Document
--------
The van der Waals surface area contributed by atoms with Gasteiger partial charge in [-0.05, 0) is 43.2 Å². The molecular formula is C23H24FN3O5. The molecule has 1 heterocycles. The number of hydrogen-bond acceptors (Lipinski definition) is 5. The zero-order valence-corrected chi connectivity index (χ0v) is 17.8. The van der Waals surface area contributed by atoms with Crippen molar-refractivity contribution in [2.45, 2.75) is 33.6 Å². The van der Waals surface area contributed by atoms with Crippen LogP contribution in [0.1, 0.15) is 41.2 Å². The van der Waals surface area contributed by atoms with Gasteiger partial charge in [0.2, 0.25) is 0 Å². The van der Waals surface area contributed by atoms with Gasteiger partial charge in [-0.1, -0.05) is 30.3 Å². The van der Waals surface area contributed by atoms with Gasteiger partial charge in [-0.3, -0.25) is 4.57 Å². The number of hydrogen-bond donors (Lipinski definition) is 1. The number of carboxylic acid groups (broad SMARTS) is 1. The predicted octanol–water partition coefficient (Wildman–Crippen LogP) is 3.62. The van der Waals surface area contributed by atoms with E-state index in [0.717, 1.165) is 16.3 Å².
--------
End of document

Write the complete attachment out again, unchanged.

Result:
The van der Waals surface area contributed by atoms with Gasteiger partial charge in [-0.05, 0) is 43.2 Å². The molecular formula is C23H24FN3O5. The molecule has 1 heterocycles. The number of hydrogen-bond acceptors (Lipinski definition) is 5. The zero-order valence-corrected chi connectivity index (χ0v) is 17.8. The van der Waals surface area contributed by atoms with Crippen molar-refractivity contribution in [2.45, 2.75) is 33.6 Å². The van der Waals surface area contributed by atoms with Crippen LogP contribution in [0.1, 0.15) is 41.2 Å². The van der Waals surface area contributed by atoms with Gasteiger partial charge in [0.2, 0.25) is 0 Å². The van der Waals surface area contributed by atoms with Gasteiger partial charge in [-0.1, -0.05) is 30.3 Å². The van der Waals surface area contributed by atoms with Gasteiger partial charge in [-0.3, -0.25) is 4.57 Å². The number of hydrogen-bond donors (Lipinski definition) is 1. The number of carboxylic acid groups (broad SMARTS) is 1. The predicted octanol–water partition coefficient (Wildman–Crippen LogP) is 3.62. The van der Waals surface area contributed by atoms with E-state index in [0.717, 1.165) is 16.3 Å².